On December 11, 2014, the Consumer Financial Protection Bureau (CFPB) announced a major change related to its monitoring of furnishers involved in credit reporting. The CFPB introduced a new requirement that “major credit reporting companies,” as part of ongoing examinations, must now provide regular reports concerning the accuracy of the furnishers providing them with consumer data. This new procedure reflects an update to the CFPB’s 2012 Procedures for Examinations of Consumer Reporting Agencies.
As CFPB Director Richard Cordray put it during the December 11, 2014 hearing on the topic: “We will now require the largest credit reporting companies to provide us with regular, standardized accuracy reports as part of our ongoing examinations about key risk areas for consumers.” Through these new accuracy reports, the CFPB is seeking to monitor the frequency of consumer disputes on both a furnisher and industry-wide basis. The accuracy reports will include data concerning, inter alia, which furnishers have the most overall consumer disputes, which industries have the most disputes, and which furnishers have a particularly high number of disputes relative to their peers.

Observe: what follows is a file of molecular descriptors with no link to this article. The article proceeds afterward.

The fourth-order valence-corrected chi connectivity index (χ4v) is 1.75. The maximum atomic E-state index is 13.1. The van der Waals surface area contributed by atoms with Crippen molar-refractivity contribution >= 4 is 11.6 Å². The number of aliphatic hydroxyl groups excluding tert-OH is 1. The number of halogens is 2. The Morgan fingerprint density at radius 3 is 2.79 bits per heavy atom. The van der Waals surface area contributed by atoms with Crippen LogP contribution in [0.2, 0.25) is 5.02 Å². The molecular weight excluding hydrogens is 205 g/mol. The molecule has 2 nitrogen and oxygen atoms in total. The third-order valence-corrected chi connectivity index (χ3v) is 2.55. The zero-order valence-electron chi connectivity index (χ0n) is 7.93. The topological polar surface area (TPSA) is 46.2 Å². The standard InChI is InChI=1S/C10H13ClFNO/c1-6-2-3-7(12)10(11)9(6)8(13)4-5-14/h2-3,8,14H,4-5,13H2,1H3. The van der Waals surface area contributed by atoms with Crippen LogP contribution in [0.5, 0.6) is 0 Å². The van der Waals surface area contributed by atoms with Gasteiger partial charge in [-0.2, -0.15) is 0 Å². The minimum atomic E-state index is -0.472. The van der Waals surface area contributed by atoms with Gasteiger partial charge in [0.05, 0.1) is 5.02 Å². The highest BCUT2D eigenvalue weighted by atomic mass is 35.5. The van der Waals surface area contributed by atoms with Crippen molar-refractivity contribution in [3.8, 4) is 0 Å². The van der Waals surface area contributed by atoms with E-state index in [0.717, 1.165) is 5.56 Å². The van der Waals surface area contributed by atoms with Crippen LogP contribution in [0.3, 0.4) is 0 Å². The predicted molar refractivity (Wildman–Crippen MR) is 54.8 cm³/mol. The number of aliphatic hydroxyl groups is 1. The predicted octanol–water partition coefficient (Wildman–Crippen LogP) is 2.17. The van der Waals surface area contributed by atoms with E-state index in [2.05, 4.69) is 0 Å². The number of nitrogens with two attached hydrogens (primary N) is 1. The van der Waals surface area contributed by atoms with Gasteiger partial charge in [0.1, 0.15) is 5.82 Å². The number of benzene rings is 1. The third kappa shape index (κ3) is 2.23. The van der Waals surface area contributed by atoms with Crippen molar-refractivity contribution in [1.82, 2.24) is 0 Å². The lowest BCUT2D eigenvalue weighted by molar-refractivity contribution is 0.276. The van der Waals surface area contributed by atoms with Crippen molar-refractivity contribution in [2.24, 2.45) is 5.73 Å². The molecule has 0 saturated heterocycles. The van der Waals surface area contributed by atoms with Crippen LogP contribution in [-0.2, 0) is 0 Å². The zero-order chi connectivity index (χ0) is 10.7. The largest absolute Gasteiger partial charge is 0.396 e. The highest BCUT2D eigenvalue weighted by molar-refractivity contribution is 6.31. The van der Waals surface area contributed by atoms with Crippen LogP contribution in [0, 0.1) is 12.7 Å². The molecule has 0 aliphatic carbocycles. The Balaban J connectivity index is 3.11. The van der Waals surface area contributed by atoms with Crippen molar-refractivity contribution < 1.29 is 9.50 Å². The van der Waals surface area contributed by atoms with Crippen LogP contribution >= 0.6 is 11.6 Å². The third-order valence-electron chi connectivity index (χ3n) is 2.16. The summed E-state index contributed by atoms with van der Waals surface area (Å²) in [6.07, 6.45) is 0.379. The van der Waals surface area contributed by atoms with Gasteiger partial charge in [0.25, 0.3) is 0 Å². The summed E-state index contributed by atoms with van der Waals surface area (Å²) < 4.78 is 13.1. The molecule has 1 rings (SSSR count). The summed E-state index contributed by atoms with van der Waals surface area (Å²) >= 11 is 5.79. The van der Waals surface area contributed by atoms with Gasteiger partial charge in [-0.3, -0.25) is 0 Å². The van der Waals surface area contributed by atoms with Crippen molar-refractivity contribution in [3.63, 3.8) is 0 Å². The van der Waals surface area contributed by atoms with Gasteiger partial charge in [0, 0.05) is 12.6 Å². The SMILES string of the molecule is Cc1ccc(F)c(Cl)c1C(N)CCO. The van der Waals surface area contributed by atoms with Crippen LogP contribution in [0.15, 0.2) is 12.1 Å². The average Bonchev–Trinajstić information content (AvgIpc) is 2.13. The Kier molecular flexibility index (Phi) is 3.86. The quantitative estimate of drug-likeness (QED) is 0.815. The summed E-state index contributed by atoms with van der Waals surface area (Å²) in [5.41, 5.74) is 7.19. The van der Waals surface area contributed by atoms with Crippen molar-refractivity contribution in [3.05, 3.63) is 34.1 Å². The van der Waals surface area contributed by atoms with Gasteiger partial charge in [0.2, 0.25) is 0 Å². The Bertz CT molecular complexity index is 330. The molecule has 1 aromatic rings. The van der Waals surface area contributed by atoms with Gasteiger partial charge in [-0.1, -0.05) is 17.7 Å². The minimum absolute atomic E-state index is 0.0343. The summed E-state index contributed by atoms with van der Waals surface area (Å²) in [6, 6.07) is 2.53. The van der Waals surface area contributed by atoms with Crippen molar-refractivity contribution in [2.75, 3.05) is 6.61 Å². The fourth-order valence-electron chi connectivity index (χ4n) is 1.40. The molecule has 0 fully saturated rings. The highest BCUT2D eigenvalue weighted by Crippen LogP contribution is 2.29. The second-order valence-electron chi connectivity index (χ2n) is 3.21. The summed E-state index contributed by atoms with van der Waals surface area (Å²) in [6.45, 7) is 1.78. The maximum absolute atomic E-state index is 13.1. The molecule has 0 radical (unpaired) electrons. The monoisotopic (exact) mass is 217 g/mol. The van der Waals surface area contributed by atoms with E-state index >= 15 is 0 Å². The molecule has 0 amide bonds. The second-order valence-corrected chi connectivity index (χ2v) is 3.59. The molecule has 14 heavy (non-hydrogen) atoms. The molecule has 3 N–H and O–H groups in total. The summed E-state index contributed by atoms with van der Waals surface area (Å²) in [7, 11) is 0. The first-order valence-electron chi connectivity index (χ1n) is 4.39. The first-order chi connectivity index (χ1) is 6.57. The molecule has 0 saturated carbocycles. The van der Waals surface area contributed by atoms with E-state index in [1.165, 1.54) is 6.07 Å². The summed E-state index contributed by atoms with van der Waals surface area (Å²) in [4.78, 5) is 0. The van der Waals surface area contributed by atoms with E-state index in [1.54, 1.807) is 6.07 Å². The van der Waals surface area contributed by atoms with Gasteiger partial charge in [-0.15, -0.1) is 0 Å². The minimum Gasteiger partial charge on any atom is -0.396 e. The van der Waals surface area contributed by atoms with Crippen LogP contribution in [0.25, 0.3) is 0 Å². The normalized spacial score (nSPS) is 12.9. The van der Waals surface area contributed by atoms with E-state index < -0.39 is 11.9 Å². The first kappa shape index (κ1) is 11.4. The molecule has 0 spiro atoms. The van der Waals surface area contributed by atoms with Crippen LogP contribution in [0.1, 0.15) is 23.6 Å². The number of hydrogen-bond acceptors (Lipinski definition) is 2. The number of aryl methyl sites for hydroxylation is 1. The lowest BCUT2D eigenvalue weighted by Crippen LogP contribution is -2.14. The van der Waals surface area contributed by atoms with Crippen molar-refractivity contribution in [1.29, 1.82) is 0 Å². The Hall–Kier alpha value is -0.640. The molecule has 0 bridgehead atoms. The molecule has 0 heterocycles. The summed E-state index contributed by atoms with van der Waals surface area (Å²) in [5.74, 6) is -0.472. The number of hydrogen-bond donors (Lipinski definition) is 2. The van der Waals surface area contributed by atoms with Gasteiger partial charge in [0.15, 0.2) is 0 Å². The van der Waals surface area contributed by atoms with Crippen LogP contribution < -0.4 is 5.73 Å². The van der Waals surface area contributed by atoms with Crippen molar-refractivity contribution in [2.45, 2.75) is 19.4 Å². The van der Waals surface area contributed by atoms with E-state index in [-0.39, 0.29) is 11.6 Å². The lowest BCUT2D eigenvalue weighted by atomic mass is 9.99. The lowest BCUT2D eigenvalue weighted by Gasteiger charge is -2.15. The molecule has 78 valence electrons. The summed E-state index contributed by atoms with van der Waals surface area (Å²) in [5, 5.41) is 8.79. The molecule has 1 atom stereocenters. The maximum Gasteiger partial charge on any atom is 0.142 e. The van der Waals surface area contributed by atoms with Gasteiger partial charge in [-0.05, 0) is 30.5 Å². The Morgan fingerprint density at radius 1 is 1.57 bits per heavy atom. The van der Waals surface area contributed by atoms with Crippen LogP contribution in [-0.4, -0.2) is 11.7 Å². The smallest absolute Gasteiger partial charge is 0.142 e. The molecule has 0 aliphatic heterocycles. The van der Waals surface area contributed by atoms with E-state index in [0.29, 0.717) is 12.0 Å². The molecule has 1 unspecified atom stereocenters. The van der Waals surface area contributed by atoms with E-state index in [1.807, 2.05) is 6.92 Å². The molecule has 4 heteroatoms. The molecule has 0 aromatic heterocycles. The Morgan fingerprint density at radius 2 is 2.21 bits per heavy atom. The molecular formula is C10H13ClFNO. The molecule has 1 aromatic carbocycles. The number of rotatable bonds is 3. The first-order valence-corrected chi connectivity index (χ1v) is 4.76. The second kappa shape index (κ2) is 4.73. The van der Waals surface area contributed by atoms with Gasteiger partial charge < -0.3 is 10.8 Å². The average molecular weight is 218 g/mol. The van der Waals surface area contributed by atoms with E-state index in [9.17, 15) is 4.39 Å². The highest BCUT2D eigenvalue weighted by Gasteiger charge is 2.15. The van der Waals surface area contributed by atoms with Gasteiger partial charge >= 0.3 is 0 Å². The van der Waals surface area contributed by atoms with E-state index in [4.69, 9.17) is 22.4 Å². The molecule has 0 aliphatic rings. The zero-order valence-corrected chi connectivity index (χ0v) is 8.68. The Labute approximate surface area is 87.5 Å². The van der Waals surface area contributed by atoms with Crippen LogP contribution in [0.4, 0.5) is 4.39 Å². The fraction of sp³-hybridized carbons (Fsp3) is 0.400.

Adding what appears to be a potentially major, but as yet undefined, additional obligation, Director Cordray added that the CFPB expects these consumer reporting agencies to also undertake follow-up actions related to these accuracy reports: “If a credit reporting company has a furnisher that continuously experiences an outsized rate of consumer disputes relative to its peers, we expect the company to do something about it. We expect it to investigate the source of the disputes, identify any problems, and take necessary action.” These necessary actions, he noted, “may include declining to accept information from the troubled furnisher where that step is justified.”